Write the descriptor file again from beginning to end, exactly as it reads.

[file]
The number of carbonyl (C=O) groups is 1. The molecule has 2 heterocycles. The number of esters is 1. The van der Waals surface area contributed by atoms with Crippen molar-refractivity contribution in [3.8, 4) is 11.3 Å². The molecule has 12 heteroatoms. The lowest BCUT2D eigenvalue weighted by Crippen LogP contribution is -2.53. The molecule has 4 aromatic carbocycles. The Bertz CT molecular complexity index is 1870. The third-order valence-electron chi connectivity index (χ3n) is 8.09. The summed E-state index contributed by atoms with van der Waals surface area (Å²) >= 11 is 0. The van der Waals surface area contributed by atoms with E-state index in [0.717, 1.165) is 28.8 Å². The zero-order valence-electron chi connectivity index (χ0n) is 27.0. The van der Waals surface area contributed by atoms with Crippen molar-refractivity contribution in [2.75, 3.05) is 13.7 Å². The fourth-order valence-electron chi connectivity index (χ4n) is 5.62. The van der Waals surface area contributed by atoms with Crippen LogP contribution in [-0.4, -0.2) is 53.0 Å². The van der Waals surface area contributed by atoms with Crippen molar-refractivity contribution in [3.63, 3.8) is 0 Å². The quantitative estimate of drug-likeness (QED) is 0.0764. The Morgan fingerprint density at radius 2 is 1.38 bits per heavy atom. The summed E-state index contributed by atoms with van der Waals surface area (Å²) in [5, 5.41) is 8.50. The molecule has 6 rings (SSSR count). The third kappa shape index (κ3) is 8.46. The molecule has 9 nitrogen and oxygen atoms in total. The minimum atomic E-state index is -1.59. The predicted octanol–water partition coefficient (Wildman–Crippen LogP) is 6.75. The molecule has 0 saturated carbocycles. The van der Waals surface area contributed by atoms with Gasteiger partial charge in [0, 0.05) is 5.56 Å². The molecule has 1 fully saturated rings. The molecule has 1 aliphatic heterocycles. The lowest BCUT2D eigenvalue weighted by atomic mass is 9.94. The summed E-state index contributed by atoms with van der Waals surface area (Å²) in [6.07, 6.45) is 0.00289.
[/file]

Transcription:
The number of carbonyl (C=O) groups is 1. The molecule has 2 heterocycles. The number of esters is 1. The van der Waals surface area contributed by atoms with Crippen molar-refractivity contribution in [3.8, 4) is 11.3 Å². The molecule has 12 heteroatoms. The lowest BCUT2D eigenvalue weighted by Crippen LogP contribution is -2.53. The molecule has 4 aromatic carbocycles. The Bertz CT molecular complexity index is 1870. The third-order valence-electron chi connectivity index (χ3n) is 8.09. The summed E-state index contributed by atoms with van der Waals surface area (Å²) >= 11 is 0. The van der Waals surface area contributed by atoms with E-state index in [0.717, 1.165) is 28.8 Å². The zero-order valence-electron chi connectivity index (χ0n) is 27.0. The van der Waals surface area contributed by atoms with Crippen molar-refractivity contribution in [2.75, 3.05) is 13.7 Å². The fourth-order valence-electron chi connectivity index (χ4n) is 5.62. The van der Waals surface area contributed by atoms with Crippen LogP contribution in [-0.4, -0.2) is 53.0 Å². The van der Waals surface area contributed by atoms with Crippen molar-refractivity contribution in [3.63, 3.8) is 0 Å². The quantitative estimate of drug-likeness (QED) is 0.0764. The Morgan fingerprint density at radius 2 is 1.38 bits per heavy atom. The summed E-state index contributed by atoms with van der Waals surface area (Å²) in [5, 5.41) is 8.50. The molecule has 6 rings (SSSR count). The third kappa shape index (κ3) is 8.46. The molecule has 9 nitrogen and oxygen atoms in total. The minimum atomic E-state index is -1.59. The predicted octanol–water partition coefficient (Wildman–Crippen LogP) is 6.75. The molecule has 0 saturated carbocycles. The van der Waals surface area contributed by atoms with Gasteiger partial charge in [0, 0.05) is 5.56 Å². The molecule has 1 fully saturated rings. The molecule has 1 aliphatic heterocycles. The lowest BCUT2D eigenvalue weighted by atomic mass is 9.94. The summed E-state index contributed by atoms with van der Waals surface area (Å²) in [6.07, 6.45) is 0.00289.